“It’s a story that will swallow you whole”

The Edwardians by Vita Sackville-West (1930) – Eve (Arts writer)

New Year encourages us to break with what, in the past, seemed impossible to leave behind (procrastination, bad habits, joining your DoS Zoom meeting on mute) and invite fresh possibilities. The Edwardians distils this spirit into a sumptuous, ultimately moving novel about the end of an era and one man’s efforts to escape predestination. Handsome and disaffected, Sebastian, Vita Sackville-West’s young duke, serves as an unlikely reminder that when life feels at once too much and going nowhere, you can always start a love affair. Warning: he’s an Oxonian.

“When life feels at once too much and going nowhere, you can always start a love affair”

I Stared at the Night of the City by Bachtyar Ali (2008) – Imaan (Arts writer)

Four friends band together to write a “book of death” and uncover the truth behind a murder, amid increasing authoritarianism in Iraqi Kurdistan. The first Kurdish novel to be translated into English, it combines magical realism with memorable characters: a reformed, rosewater-making assassin, a poet who writes spellbinding ghazals, a carpet-weaver and a man who takes blind children on imaginary sea journeys. The novel is a splash of rosewater on a stuffy day and its whimsical elements make it the perfect break from uni reading.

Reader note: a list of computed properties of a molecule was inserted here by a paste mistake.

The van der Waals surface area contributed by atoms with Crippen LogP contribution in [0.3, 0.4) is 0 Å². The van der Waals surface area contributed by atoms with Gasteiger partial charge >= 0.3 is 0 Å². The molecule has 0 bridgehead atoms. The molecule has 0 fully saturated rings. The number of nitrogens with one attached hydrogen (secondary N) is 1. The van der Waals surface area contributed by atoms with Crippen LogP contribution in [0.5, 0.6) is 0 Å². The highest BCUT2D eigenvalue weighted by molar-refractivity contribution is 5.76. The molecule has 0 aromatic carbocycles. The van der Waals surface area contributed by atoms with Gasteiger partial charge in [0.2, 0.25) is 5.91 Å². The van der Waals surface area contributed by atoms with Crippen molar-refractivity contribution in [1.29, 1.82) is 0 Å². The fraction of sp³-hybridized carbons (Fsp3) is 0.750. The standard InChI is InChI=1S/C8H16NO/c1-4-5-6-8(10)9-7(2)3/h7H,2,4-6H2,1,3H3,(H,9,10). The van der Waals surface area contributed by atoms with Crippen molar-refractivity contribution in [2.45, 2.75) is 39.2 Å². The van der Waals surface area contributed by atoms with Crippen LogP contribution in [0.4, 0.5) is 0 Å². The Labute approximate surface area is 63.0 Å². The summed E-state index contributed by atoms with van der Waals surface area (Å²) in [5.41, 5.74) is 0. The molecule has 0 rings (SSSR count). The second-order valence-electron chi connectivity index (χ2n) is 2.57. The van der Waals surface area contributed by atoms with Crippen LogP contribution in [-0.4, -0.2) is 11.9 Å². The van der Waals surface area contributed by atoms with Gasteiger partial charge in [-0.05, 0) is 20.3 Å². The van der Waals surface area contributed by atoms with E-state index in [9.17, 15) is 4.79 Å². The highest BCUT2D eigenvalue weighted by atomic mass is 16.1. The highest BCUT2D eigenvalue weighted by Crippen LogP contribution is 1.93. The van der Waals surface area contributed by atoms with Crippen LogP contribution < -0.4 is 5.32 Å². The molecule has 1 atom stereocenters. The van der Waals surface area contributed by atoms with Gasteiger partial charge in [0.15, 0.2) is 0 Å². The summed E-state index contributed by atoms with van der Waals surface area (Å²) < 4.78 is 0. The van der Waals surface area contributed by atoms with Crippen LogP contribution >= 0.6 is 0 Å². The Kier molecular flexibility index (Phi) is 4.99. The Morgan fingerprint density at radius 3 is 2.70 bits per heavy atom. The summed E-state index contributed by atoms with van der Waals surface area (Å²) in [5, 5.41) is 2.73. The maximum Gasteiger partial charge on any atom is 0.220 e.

@neilhimself on instagram

The Lonely City by Olivia Laing (2016) – Jamie (Arts writer)

Olivia Laing always manages to pull off something spectacular – from her examination of art and its artists, she draws out an unassuming and empathetic reading of the human experience. In The Lonely City, Laing charts the lives of Andy Warhol, Edward Hopper, and others, exploring how they represent the experience of loneliness and the difficulty of forming connections in urban spaces. Winter can be a season of isolation, and slotting into our social circles again after six weeks away from Cambridge can feel daunting, but, as Laing says: “There isn’t any shame in that. Loneliness is a special place … intrinsic to the very act of being alive.”

Lie With Me by Philippe Besson, translated by Molly Ringwald (2017) – Grace (Arts writer)